The photography throughout is every bit as accomplished as one might hope - incredible, in fact.

Of course we know in advance that he succeeds in getting to the top. But he's planned it so well that there are no major scares, no major slips. However looking down on him from above with what would greet him if he fell is terrifyingly dizzying. In 3D it would have been practically unwatchable, at least for me. 

When it really gets going, which is, unfortunately only after 80 mins, the film's great, but it's one hell of a long wait.
I'd been hoping to award this with a '7' at least but with all that preparatory 'padding' and in contrary to most other reviews, I can't really give this more than a qualified.........6.5.

(IMDb.....................8.3 / Rott. Toms..........4.5/5 )  

Thursday 21 March 2019

Film: 'A Private War'

Intense, often gruelling, depiction of the final few years of Sunday Times war correspondent Marie Colvin who's ever brushing aside advice not to go to certain scenes of conflict as being too risky. She travels to a number of world hot spots, starting in Sri Lanka 2001 (where she loses an eye) then to Iraq, Libya and finally Syria where she was killed in 2011. Some of you will recall the mention on news programmes. There are many bloody scenes, as you might imagine, yet I did find there an unexpected distance between the showing of such horrible, violent events and my reaction to them. I didn't feel drawn in and being involved as much as I felt the story merited. 

Oscar-nominated Rosamund Pike throws entire conviction into playing the ill-fated, superficially unlikeable journalist, showing her as having problems with drink, with relationships, and with her mental health, but feeling her mission is to tell the world the truth of what was happening to innocent civilians contrasting with the propaganda of Islamic terrorists as well as that of Gaddafi, and Assad.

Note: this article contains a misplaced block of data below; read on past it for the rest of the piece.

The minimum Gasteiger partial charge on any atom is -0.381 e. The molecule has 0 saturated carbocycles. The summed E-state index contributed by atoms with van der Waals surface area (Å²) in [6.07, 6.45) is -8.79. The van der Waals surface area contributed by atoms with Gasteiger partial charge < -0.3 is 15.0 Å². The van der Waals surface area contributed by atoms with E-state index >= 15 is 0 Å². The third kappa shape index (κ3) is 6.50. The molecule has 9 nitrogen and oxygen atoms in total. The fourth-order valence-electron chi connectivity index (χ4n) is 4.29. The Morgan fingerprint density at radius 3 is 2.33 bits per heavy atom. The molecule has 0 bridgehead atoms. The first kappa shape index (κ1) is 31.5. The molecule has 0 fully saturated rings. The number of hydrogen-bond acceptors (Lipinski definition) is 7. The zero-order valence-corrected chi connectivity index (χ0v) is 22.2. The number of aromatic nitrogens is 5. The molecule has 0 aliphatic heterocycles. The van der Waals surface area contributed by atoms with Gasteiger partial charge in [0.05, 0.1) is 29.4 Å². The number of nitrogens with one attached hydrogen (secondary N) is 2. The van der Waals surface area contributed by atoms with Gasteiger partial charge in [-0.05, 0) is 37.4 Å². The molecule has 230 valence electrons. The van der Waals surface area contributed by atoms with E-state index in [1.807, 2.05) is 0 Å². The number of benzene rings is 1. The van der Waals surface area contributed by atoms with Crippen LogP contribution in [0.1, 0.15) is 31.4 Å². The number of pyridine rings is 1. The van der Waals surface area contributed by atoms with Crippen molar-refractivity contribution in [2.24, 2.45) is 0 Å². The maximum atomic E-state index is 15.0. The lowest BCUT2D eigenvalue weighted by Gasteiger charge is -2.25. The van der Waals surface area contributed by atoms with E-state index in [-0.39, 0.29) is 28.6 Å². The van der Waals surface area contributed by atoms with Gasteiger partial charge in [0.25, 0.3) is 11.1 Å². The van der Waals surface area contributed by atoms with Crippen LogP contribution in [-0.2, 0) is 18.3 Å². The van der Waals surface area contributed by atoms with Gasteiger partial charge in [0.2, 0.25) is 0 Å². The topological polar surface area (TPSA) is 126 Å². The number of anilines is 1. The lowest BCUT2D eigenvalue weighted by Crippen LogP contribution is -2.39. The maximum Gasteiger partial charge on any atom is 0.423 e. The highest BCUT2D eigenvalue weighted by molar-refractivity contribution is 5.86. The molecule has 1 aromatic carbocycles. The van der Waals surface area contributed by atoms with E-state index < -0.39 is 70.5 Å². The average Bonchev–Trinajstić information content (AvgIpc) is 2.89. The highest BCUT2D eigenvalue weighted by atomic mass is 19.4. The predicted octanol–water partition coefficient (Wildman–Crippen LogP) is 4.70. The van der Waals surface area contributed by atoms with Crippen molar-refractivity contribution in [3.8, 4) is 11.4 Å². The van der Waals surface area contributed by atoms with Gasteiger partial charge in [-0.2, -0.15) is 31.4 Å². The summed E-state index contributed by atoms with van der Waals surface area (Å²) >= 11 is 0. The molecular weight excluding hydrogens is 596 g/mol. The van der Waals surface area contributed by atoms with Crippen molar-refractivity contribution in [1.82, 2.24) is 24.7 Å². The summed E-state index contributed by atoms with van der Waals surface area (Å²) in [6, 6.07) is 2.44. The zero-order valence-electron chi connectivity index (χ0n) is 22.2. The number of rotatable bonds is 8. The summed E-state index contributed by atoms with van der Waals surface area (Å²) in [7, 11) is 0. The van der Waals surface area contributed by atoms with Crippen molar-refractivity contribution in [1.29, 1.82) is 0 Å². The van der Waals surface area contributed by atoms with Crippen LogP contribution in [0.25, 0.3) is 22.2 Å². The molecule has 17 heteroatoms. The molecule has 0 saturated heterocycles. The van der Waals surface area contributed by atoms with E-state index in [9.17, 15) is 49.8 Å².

Jamie Dornan is her intrepid, equally committed,  Irish photographer and companion on all her missions. 
Tom Hollander is the newspaper editor and, also in a few London scenes to where she returns every so often, is her final love interest in the person of a little-used Stanley Tucci.

This is Matthew Heineman's first feature length film after some TV work. I think it's a fair enough workaday product but one of no particular distinction. I can't see myself remembering it for as long as I should, considering the horrors of the well-documented background to a story which needs telling. Nevertheless, if it raises the topic to a general people's awareness it will have done its job..........6.

(IMDb...........6.7 / Rott. Toms...........6.4 )

Monday 4 March 2019

Film: 'The Aftermath'

If all the films I've seen about World War Two were played back-to-back I shouldn't be surprised if they lasted very nearly as long as the conflict itself, and I'm more than a little weary of that being the pretext for yet another. In that mood of reluctance I took myself to see this latest which, admittedly, sounded a bit more interesting in that films dealing with what came immediately after the war had ended are really rare.

Hamburg, December 1946. - thus a few months after the Allied victory.